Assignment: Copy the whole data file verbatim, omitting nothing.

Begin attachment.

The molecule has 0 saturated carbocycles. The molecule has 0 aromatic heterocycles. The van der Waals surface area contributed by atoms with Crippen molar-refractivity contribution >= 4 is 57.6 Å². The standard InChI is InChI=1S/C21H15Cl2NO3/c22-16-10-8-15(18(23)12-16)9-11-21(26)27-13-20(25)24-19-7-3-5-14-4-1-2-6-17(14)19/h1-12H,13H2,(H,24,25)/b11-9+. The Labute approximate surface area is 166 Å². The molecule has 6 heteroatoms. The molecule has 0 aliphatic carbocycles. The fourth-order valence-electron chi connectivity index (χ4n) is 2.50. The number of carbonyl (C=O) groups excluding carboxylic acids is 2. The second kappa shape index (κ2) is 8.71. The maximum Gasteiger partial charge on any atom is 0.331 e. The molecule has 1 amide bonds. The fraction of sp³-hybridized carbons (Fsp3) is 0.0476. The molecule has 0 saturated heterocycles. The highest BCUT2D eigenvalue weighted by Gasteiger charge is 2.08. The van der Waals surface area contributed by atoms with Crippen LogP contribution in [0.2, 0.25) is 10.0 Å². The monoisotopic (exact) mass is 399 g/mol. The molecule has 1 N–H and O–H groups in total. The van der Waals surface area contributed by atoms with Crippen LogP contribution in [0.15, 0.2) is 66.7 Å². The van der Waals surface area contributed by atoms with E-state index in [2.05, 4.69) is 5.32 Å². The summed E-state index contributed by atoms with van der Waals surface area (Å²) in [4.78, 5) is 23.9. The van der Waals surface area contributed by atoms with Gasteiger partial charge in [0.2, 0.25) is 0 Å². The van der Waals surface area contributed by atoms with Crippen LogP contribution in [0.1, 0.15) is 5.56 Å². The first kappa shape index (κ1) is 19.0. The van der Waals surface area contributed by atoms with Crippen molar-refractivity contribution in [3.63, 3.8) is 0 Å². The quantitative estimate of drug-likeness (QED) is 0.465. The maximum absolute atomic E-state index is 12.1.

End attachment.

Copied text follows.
The molecule has 0 saturated carbocycles. The molecule has 0 aromatic heterocycles. The van der Waals surface area contributed by atoms with Crippen molar-refractivity contribution >= 4 is 57.6 Å². The standard InChI is InChI=1S/C21H15Cl2NO3/c22-16-10-8-15(18(23)12-16)9-11-21(26)27-13-20(25)24-19-7-3-5-14-4-1-2-6-17(14)19/h1-12H,13H2,(H,24,25)/b11-9+. The Labute approximate surface area is 166 Å². The molecule has 6 heteroatoms. The molecule has 0 aliphatic carbocycles. The fourth-order valence-electron chi connectivity index (χ4n) is 2.50. The number of carbonyl (C=O) groups excluding carboxylic acids is 2. The second kappa shape index (κ2) is 8.71. The maximum Gasteiger partial charge on any atom is 0.331 e. The molecule has 1 amide bonds. The fraction of sp³-hybridized carbons (Fsp3) is 0.0476. The molecule has 0 saturated heterocycles. The highest BCUT2D eigenvalue weighted by Gasteiger charge is 2.08. The van der Waals surface area contributed by atoms with Crippen LogP contribution in [0.2, 0.25) is 10.0 Å². The monoisotopic (exact) mass is 399 g/mol. The molecule has 1 N–H and O–H groups in total. The van der Waals surface area contributed by atoms with Crippen LogP contribution in [0.15, 0.2) is 66.7 Å². The van der Waals surface area contributed by atoms with E-state index in [2.05, 4.69) is 5.32 Å². The summed E-state index contributed by atoms with van der Waals surface area (Å²) in [4.78, 5) is 23.9. The van der Waals surface area contributed by atoms with Gasteiger partial charge in [0.2, 0.25) is 0 Å². The van der Waals surface area contributed by atoms with Crippen LogP contribution in [0.1, 0.15) is 5.56 Å². The first kappa shape index (κ1) is 19.0. The van der Waals surface area contributed by atoms with Crippen molar-refractivity contribution in [3.63, 3.8) is 0 Å². The quantitative estimate of drug-likeness (QED) is 0.465. The maximum absolute atomic E-state index is 12.1.